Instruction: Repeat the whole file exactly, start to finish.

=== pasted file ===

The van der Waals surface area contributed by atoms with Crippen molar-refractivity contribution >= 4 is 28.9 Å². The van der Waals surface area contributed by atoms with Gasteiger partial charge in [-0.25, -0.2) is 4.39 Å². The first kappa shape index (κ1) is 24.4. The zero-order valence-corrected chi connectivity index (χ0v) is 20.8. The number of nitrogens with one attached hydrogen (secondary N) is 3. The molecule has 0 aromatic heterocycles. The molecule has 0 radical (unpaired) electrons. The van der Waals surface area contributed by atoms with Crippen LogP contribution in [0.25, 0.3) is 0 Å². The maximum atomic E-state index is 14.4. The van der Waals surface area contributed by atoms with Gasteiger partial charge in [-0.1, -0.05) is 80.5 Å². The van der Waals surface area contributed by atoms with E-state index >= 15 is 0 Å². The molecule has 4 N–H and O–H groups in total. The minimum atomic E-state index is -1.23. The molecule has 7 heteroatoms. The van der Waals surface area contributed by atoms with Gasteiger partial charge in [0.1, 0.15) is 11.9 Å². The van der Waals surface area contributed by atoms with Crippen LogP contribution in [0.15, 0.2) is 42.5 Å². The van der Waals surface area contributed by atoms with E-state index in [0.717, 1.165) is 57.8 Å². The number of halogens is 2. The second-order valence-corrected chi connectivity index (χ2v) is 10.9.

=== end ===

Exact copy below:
The van der Waals surface area contributed by atoms with Crippen molar-refractivity contribution >= 4 is 28.9 Å². The van der Waals surface area contributed by atoms with Gasteiger partial charge in [-0.25, -0.2) is 4.39 Å². The first kappa shape index (κ1) is 24.4. The zero-order valence-corrected chi connectivity index (χ0v) is 20.8. The number of nitrogens with one attached hydrogen (secondary N) is 3. The molecule has 0 aromatic heterocycles. The molecule has 0 radical (unpaired) electrons. The van der Waals surface area contributed by atoms with Crippen LogP contribution in [0.25, 0.3) is 0 Å². The maximum atomic E-state index is 14.4. The van der Waals surface area contributed by atoms with Gasteiger partial charge in [-0.1, -0.05) is 80.5 Å². The van der Waals surface area contributed by atoms with E-state index >= 15 is 0 Å². The molecule has 4 N–H and O–H groups in total. The minimum atomic E-state index is -1.23. The molecule has 7 heteroatoms. The van der Waals surface area contributed by atoms with Gasteiger partial charge in [0.1, 0.15) is 11.9 Å². The van der Waals surface area contributed by atoms with Crippen LogP contribution in [0.15, 0.2) is 42.5 Å². The van der Waals surface area contributed by atoms with E-state index in [0.717, 1.165) is 57.8 Å². The number of halogens is 2. The second-order valence-corrected chi connectivity index (χ2v) is 10.9.